So how does WWDC affect this roadmap?

Apple announced a host of platform updates this year: from Apple Pencil handwriting recognition, to new date and color pickers on iPad and iPhone, to new Macs built with Apple silicon which can natively run iPhone and iPad apps on macOS 11. (And if Apple follows their usual pattern of launching new products in September, there’s not a lot of time before these platform updates start shipping!)

Our roadmap itself isn’t changing dramatically. We’re going to continue working on OmniFocus collaboration, and we’re going to continue improving the flow of using our apps. But the latest news from Apple has inspired us to take this work even further.

One of our top priorities is to make sure our Mac apps work well on Apple silicon. In theory we could just let Apple silicon do all the work, taking our existing Intel apps and converting them to run them on the new processor. Depending on how soon Apple is ready to ship their hardware, we may need to do that in the short term. But in the long term, that’s a recipe for apps getting stale and left behind—as so many 32-bit apps were left behind last year when Catalina shipped. The future of the Mac platform is Apple silicon, and we want to be ready to fully embrace that future. (I look forward to working on a Mac platform which gets better every year because it’s built on Apple silicon—much as we’ve already seen happen with the iPhone and iPad platforms!)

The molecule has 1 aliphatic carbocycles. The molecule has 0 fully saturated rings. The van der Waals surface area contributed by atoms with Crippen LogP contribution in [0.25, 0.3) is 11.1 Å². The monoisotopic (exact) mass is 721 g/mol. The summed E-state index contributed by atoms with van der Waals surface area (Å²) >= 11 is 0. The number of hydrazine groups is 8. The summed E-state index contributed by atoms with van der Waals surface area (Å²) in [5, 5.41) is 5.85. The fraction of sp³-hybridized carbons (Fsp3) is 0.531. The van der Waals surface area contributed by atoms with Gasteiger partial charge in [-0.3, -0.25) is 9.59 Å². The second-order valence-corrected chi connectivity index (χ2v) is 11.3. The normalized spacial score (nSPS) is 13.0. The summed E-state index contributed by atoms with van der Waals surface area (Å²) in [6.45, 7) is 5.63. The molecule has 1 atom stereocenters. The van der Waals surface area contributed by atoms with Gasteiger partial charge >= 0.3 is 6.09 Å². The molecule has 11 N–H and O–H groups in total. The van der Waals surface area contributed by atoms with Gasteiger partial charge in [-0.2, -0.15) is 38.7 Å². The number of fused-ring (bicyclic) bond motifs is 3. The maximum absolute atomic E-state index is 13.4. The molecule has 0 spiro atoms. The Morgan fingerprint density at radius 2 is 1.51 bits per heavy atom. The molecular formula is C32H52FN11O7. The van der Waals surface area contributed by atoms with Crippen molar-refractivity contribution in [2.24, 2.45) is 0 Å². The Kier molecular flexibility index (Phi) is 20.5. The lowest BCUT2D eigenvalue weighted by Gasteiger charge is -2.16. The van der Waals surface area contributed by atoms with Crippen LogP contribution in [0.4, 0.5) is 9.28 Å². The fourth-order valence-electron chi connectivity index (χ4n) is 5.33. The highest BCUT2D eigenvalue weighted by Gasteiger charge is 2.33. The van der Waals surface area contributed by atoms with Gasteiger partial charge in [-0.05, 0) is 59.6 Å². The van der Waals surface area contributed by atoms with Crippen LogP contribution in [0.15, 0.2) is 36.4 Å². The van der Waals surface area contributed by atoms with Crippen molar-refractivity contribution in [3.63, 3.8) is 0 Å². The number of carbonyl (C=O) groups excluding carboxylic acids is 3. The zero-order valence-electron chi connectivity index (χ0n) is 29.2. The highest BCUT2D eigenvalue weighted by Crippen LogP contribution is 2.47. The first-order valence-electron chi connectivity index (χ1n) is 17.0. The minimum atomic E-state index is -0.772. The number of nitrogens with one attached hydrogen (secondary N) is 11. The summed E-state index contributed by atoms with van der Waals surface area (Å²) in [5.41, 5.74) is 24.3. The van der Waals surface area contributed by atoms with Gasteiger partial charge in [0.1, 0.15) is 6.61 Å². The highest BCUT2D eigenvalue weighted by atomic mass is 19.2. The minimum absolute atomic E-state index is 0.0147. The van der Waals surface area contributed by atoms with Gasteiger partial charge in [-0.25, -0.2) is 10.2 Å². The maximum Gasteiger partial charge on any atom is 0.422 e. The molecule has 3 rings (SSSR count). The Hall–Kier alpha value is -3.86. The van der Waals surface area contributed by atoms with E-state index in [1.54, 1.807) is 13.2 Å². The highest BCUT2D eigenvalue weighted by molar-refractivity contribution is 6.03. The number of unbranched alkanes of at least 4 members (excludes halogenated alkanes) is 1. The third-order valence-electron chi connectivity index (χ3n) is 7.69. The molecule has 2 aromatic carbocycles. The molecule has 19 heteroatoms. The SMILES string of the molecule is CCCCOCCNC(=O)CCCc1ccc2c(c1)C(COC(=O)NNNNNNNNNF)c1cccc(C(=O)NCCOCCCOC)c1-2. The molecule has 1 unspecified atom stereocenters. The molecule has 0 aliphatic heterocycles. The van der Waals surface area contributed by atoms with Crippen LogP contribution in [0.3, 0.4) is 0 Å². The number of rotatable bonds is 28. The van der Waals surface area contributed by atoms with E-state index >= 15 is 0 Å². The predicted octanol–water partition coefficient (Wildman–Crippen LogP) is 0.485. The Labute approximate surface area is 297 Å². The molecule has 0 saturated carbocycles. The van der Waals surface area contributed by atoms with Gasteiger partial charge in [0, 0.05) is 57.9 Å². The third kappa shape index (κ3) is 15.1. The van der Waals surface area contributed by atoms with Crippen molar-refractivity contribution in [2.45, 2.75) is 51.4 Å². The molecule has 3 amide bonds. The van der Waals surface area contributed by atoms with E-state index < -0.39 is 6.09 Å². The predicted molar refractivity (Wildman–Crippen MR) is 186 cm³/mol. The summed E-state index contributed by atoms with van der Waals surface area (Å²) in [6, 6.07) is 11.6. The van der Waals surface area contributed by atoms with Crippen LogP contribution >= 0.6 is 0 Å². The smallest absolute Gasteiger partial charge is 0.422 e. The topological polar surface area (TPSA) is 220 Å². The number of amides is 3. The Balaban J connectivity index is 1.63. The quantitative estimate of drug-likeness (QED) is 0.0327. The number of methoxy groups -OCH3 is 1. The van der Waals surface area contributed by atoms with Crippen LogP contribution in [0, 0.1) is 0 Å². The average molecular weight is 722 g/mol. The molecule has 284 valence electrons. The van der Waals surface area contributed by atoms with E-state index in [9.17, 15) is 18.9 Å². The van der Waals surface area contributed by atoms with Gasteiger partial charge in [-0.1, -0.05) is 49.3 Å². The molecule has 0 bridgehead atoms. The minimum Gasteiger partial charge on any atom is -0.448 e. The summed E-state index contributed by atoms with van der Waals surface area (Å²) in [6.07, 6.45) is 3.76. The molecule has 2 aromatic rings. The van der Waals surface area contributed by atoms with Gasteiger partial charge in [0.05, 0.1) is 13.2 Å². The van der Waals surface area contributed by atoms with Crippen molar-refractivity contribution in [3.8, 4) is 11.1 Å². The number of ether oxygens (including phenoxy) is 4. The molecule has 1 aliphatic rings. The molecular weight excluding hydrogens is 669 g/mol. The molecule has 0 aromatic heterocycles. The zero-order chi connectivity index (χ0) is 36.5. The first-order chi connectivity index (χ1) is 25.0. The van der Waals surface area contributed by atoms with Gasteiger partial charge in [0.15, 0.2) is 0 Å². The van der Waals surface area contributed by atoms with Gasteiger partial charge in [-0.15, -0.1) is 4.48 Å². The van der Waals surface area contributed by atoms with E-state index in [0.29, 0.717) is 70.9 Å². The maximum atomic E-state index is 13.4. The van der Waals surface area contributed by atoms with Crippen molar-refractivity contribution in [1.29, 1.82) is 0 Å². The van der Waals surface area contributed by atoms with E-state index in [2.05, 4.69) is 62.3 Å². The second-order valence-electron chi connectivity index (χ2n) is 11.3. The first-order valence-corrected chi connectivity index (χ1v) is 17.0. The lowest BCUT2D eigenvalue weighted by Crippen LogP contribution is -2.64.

But Apple silicon isn’t the only big change Apple announced at WWDC. Along with support for new system hardware, macOS 11 is introducing a new design for the Mac platform—and quite a few new technologies which weren’t available just a few short years ago. With frameworks like SwiftUI, it’s easier than ever to design and build an app which behaves consistently across all of Apple’s platforms, while adapting behavior to leverage the strengths of each platform. The combination of new designs and new cross-platform technologies is a perfect fit with our roadmap for improving the flow of using our apps.

We see building for macOS 11 as an opportunity, much like building for Mac OS X was an opportunity twenty years ago. When Mac OS X was introduced, it had “Carbon” frameworks which made it possible to build apps which ran natively on X but were also compatible with Mac OS 9. Those frameworks were important to the transition from 9 to X, because the ecosystem of customers and products couldn’t leap to X overnight. But while those frameworks were important—essential, even—they didn’t represent the future of the Mac platform. That future belonged to the Mac’s newer “Cocoa” frameworks. And twenty years ago, those newer “Cocoa” frameworks were what we successfully leveraged to build our products and business (winning a record-setting five Apple Design Awards).